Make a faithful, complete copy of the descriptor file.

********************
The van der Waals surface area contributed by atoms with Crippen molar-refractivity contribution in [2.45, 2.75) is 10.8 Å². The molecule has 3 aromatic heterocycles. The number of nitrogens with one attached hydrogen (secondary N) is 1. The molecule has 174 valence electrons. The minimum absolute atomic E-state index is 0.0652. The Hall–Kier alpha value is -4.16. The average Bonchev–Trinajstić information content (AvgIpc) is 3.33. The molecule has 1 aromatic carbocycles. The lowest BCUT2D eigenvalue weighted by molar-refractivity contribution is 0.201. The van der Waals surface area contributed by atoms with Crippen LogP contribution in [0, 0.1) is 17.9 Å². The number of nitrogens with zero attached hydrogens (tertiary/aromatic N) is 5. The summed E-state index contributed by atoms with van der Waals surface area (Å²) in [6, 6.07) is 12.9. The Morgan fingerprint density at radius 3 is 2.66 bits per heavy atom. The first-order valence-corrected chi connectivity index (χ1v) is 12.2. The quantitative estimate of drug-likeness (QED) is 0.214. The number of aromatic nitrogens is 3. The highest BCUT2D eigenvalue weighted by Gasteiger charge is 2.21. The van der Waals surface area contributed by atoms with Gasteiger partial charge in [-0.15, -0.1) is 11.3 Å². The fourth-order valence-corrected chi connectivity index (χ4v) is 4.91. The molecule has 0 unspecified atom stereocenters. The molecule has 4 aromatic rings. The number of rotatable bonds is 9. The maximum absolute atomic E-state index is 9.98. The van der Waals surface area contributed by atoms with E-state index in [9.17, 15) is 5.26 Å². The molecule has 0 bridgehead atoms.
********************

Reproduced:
The van der Waals surface area contributed by atoms with Crippen molar-refractivity contribution in [2.45, 2.75) is 10.8 Å². The molecule has 3 aromatic heterocycles. The number of nitrogens with one attached hydrogen (secondary N) is 1. The molecule has 174 valence electrons. The minimum absolute atomic E-state index is 0.0652. The Hall–Kier alpha value is -4.16. The average Bonchev–Trinajstić information content (AvgIpc) is 3.33. The molecule has 1 aromatic carbocycles. The lowest BCUT2D eigenvalue weighted by molar-refractivity contribution is 0.201. The van der Waals surface area contributed by atoms with Crippen LogP contribution in [0, 0.1) is 17.9 Å². The number of nitrogens with zero attached hydrogens (tertiary/aromatic N) is 5. The summed E-state index contributed by atoms with van der Waals surface area (Å²) in [6, 6.07) is 12.9. The Morgan fingerprint density at radius 3 is 2.66 bits per heavy atom. The first-order valence-corrected chi connectivity index (χ1v) is 12.2. The quantitative estimate of drug-likeness (QED) is 0.214. The number of aromatic nitrogens is 3. The highest BCUT2D eigenvalue weighted by Gasteiger charge is 2.21. The van der Waals surface area contributed by atoms with Gasteiger partial charge in [-0.15, -0.1) is 11.3 Å². The fourth-order valence-corrected chi connectivity index (χ4v) is 4.91. The molecule has 0 unspecified atom stereocenters. The molecule has 4 aromatic rings. The number of rotatable bonds is 9. The maximum absolute atomic E-state index is 9.98. The van der Waals surface area contributed by atoms with E-state index in [9.17, 15) is 5.26 Å². The molecule has 0 bridgehead atoms.